Tuesday, April 16, 2013

Why so interesting?

The text said it best when describing the newspaper article about the four men climbing the north face of the Eiger.  The text was not sensationalized, it was not inflected, but was written in a way that allowed the bare facts of the situation to shine through and be interesting.  This is something that I have noticed a distinct lack of in the various texts that we have read for this class.  Are the facts of the stories that we have read so mundane that the authors need to inflect their writing with cliff hangers, allusions, and foreshadowing, or are writers not as colorful and skilled as they used to be.  The White Spider and Scrambles Amongst the Alps are without a doubt my favorite texts that we have read so far.  Their content is not so different from the rest, but the way that they are written are far more captivating, in my opinion.  They have personality and don't feel like a book report to me.  I'm going right back to that analogy, but these books feel like a grandfather telling a story, full of insight and wit that I haven't seen elsewhere.  I am beginning to feel that we are so used to the over sensationalized writings that we are now desensitized to the tasteful use of literary techniques that make reading interesting.  I feel that they are much more tastefully used in the last two books that we have read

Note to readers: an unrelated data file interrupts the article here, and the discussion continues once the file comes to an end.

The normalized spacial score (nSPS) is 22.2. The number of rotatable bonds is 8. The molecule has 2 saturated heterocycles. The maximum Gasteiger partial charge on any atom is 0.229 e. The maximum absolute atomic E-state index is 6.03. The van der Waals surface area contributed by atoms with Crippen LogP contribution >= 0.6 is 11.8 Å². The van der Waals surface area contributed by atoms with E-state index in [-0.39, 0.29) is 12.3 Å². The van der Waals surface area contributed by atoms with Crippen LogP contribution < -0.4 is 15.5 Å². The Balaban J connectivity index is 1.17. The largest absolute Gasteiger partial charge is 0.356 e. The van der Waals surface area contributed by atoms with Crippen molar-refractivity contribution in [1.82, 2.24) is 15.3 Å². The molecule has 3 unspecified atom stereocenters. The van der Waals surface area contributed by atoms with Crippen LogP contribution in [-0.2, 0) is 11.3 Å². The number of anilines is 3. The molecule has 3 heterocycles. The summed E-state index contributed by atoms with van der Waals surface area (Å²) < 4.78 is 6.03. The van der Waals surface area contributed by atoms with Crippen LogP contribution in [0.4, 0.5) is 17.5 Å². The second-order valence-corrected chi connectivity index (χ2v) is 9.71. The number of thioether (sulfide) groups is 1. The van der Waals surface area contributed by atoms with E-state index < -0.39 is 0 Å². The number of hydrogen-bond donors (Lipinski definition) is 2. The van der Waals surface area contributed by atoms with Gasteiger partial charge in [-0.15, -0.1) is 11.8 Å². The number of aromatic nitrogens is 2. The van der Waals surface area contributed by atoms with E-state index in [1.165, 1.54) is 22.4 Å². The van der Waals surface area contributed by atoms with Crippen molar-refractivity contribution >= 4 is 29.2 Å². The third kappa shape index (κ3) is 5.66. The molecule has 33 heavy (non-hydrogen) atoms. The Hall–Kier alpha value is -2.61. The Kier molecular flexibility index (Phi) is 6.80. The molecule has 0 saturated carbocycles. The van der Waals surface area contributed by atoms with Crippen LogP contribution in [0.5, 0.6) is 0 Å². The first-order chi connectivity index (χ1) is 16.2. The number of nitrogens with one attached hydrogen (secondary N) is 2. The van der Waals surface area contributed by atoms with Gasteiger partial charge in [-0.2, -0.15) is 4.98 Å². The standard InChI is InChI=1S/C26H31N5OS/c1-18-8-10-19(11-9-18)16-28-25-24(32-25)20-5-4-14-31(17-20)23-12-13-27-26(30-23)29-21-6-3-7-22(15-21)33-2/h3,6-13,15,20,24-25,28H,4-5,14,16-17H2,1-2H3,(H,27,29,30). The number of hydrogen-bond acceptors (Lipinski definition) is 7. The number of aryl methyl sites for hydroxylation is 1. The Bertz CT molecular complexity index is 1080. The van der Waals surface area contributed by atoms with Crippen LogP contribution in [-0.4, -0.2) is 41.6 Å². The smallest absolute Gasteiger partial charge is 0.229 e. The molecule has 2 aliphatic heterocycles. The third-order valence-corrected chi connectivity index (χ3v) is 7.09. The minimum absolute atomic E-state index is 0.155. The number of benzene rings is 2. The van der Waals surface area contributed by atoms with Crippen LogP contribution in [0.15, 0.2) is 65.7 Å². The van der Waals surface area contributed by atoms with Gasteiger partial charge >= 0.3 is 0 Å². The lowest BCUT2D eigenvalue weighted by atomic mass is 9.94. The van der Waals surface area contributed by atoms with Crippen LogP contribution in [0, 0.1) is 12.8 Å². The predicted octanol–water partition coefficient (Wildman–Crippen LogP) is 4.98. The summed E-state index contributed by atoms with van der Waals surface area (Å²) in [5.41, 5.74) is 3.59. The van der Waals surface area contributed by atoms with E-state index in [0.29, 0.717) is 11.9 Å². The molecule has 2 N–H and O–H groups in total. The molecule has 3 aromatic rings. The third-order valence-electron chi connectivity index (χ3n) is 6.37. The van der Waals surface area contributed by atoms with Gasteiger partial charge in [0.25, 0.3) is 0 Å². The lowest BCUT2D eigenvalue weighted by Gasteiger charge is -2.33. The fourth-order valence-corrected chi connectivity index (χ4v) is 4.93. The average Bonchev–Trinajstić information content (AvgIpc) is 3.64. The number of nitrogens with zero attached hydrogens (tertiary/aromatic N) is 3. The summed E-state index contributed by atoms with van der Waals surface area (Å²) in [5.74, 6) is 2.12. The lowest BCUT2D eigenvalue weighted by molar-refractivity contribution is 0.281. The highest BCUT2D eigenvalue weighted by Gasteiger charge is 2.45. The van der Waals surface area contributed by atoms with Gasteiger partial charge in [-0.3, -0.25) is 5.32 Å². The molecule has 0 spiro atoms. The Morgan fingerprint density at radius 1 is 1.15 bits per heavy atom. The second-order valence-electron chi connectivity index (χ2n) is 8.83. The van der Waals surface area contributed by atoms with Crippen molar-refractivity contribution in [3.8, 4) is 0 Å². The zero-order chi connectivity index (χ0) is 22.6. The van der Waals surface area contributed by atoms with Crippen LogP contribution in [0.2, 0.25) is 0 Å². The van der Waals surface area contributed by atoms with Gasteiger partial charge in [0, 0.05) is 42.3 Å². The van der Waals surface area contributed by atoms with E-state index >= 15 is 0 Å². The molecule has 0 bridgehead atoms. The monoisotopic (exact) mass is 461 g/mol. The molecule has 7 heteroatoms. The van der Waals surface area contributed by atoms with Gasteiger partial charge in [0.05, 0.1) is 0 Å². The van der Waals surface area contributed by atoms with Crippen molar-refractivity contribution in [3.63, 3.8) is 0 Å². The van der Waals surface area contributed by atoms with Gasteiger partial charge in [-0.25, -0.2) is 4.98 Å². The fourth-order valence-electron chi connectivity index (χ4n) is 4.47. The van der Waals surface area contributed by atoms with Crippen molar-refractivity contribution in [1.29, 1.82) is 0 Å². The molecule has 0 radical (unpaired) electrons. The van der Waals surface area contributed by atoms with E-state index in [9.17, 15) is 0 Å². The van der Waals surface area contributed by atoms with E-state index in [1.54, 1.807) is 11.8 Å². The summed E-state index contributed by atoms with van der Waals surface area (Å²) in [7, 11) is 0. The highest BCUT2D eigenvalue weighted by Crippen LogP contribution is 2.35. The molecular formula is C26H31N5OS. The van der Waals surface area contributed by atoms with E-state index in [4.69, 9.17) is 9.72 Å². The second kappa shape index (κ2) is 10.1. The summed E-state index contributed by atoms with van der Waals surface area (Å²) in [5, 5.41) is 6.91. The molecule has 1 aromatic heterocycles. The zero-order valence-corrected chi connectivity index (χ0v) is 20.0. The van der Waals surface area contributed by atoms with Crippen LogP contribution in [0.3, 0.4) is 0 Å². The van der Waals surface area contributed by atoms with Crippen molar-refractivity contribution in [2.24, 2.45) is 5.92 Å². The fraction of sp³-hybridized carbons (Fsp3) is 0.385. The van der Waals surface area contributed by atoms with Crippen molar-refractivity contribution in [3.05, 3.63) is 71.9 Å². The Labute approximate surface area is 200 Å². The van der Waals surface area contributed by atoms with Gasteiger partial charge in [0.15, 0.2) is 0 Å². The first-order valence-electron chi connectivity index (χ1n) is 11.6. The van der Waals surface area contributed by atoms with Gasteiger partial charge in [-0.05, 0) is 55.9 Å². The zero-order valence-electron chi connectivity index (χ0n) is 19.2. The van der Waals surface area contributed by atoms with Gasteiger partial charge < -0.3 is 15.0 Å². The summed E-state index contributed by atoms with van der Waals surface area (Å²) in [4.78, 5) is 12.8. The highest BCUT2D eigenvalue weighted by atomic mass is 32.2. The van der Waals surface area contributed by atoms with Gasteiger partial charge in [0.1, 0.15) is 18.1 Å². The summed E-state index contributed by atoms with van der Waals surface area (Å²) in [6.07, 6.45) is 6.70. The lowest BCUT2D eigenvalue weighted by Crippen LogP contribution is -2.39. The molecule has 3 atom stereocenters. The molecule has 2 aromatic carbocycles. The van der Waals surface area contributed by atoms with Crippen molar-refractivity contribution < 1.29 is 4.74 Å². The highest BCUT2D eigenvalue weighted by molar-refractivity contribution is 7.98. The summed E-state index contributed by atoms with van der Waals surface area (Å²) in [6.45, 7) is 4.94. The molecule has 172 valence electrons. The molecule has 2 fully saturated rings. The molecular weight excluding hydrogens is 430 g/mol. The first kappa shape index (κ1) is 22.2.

1 comment:

  1. I agree with Matt that it is refreshing to have no ridiculous cliffhangers or tragedies added in to the text. That, in my mind, shows the author's lack of respect for the reader that he cannot hold our small-minded attention without use of endless tropes and overplayed storylines. It also speaks into Harrer's confidence as a writer that he is able to weave a captivating narrative without twisting a bunch of facts. I too felt as if Harrer was reflecting on a moment that had long past to a much younger audience. It really captured the essence of an adventure narrative. It should be a folk tale (yet true) passed down through generations over a campfire or to a young child sitting on your lap. The fact that Harrer flexes his knowledge of history and context is a benefit as well, because we as readers get captivated in just how much he knows about mountaineering, sporting, and the life of the times.